Killdeer to Dickinson pipeline is a go

The North Dakota Public Service Commission last Monday approved a pipeline siting permit for the Bakken Oil Express 16-inch crude oil pipeline.

Posted 1/10/14

By Pat Ratliff

The pipeline will run 38 miles between Killdeer and Dickinson. Starting at a tanker truck unloading and pumping facility just west of the intersection on Hwy. 22 and Hwy. 200, the pipeline will end at the Bakken Oil Express rail facility west of Dickinson.

The rail facility has been operational since 2011.

The $14 million pipeline will have a maximum capacity of 165,000 barrels per day, the equivalent of eliminating up to 825 tanker trucks per day off ND Highway 22. Construction is expected to take 12-14 weeks.

“Construction could start any day now,” Chris Lewis of Bakken Oil Express said.

Eventually, existing wells along the route will hook up to the pipeline in addition to using the oil from the tanker truck unloading facility.

“We’ve got plenty of room to expand,” Lewis said. “There’s no way the tanker facility can handle all that.”

“This pipeline provides a safe and efficient transportation method for significant volumes of crude oil and will eliminate hundreds of tanker trucks from one of the state’s busiest stretches of highway,” North Dakota Public Utilities Commissioner Julie Fedorchak, who holds the siting portfolio, said. “This is an important addition to the infrastructure serving our state’s growing energy industry.”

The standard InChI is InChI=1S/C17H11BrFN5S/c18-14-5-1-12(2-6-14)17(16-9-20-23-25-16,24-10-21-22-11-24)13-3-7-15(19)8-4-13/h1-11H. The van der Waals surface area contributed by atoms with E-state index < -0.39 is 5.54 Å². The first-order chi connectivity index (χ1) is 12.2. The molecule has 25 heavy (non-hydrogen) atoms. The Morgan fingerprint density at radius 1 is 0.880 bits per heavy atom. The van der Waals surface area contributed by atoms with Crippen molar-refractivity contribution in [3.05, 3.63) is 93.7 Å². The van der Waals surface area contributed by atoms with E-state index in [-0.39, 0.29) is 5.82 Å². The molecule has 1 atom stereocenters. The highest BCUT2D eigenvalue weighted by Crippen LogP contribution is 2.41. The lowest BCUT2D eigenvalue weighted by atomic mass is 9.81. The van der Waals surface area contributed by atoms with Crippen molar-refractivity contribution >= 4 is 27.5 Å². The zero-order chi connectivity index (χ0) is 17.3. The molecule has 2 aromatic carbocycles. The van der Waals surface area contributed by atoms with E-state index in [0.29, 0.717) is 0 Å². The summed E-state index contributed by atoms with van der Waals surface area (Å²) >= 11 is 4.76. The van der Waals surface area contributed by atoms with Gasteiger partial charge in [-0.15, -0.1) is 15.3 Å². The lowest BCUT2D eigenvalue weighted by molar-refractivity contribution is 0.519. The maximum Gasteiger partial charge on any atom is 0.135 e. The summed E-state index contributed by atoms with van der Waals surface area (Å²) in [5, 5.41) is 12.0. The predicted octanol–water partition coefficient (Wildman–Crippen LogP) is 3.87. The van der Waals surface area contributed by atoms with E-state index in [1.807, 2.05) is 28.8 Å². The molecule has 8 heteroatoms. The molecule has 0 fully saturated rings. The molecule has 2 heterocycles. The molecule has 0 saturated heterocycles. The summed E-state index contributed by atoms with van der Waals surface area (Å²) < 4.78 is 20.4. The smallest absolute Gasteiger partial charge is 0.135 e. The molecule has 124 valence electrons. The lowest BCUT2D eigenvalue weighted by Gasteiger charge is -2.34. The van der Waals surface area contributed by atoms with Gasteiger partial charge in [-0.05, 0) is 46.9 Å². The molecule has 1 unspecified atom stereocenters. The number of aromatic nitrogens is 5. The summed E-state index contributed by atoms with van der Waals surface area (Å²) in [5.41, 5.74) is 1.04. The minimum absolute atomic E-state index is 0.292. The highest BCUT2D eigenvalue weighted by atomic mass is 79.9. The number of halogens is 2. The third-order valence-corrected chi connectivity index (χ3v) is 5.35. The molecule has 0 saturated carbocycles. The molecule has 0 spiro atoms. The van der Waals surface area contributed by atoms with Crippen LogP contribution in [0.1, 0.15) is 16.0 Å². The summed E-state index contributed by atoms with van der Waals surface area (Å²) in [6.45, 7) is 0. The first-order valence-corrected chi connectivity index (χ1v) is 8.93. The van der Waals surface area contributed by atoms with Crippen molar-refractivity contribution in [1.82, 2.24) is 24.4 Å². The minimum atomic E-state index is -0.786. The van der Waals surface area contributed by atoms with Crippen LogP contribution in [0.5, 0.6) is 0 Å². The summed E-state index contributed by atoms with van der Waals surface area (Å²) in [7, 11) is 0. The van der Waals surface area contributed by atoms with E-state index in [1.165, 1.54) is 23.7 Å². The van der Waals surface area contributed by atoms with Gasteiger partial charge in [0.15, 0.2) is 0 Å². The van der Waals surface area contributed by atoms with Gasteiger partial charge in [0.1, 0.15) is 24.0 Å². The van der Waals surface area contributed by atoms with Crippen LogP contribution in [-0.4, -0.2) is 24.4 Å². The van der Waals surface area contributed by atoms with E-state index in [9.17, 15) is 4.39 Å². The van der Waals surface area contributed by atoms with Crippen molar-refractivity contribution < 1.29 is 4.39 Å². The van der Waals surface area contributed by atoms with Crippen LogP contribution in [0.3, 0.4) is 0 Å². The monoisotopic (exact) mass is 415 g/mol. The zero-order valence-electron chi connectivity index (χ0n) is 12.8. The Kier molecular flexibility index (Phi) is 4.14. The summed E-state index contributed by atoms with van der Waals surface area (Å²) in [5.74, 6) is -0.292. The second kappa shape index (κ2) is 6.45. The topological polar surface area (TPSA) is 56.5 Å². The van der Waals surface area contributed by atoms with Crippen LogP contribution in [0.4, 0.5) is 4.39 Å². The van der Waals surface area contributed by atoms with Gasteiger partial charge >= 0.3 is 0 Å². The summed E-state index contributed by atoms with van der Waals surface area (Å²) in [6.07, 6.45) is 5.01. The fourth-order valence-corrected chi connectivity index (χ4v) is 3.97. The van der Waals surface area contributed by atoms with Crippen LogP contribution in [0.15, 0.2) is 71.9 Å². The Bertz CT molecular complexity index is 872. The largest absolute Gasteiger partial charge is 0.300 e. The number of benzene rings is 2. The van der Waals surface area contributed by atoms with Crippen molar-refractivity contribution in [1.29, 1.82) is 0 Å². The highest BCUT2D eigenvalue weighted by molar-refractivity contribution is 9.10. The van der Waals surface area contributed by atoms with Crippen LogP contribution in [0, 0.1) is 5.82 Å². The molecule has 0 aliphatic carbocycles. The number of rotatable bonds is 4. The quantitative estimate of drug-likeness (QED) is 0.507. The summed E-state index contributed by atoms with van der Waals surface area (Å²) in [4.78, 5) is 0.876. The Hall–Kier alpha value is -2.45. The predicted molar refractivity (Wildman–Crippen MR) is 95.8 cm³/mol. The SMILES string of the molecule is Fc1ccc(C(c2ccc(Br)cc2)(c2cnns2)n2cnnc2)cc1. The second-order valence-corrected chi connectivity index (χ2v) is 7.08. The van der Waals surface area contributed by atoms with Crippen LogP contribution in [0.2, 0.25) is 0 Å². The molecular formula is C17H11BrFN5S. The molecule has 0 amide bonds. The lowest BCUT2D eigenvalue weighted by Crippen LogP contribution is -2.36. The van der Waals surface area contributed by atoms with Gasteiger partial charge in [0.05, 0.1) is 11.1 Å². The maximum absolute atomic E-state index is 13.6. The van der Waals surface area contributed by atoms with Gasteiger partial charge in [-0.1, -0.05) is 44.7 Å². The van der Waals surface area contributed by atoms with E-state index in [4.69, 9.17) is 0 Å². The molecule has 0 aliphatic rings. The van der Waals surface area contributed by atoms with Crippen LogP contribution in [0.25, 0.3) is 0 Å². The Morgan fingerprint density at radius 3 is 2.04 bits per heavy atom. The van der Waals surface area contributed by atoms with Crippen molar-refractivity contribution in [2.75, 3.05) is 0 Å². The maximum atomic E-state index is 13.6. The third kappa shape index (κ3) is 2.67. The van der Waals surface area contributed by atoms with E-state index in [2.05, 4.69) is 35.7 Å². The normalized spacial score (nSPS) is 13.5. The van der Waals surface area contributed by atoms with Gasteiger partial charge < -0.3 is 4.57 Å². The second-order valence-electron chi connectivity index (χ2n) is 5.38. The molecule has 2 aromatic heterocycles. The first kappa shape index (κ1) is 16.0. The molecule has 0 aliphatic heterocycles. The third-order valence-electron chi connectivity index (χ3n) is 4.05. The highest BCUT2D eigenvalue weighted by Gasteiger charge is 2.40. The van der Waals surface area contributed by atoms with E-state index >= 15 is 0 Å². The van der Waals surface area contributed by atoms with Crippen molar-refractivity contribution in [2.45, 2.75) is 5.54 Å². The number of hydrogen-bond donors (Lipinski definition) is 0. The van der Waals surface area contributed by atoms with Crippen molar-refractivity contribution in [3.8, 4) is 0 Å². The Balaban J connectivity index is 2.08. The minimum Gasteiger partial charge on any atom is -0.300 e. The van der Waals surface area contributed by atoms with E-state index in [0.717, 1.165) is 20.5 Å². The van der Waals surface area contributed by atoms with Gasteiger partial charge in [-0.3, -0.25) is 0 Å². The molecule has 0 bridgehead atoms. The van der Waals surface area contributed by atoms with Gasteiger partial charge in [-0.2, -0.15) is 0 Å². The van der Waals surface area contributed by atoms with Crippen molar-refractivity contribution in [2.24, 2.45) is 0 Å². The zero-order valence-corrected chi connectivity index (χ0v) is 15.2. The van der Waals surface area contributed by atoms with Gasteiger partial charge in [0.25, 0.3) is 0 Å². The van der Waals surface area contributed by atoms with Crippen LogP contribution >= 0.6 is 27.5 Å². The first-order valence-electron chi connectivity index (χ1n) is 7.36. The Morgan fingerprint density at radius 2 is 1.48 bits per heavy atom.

The design, construction and operation of the transmission pipeline will be in accordance with United States Department of Transportation regulations.

Company officials said the pipeline’s control center will be located in Killdeer and will be monitored 24 hours/day. The pipeline will be equipped with emergency shut-off valves and flow meters that measure all product coming in and out of the pipeline.

“This order contains a directive that requires the company to inform the PSC of any spills that are reported to other state and federal agencies,” Commissioner Brian Kalk, chairman of the PSC, said. “This is a first for the PSC and certainly appropriate.”

“Based on our hearing it appears the company has done a good job of working with impacted landowners,” Commissioner Randy Christmann said. “Building that relationship with the landowners is an important first step in the long-term operation of the project.”

For more information, contact the Public Service Commission at 701/328-2400 or




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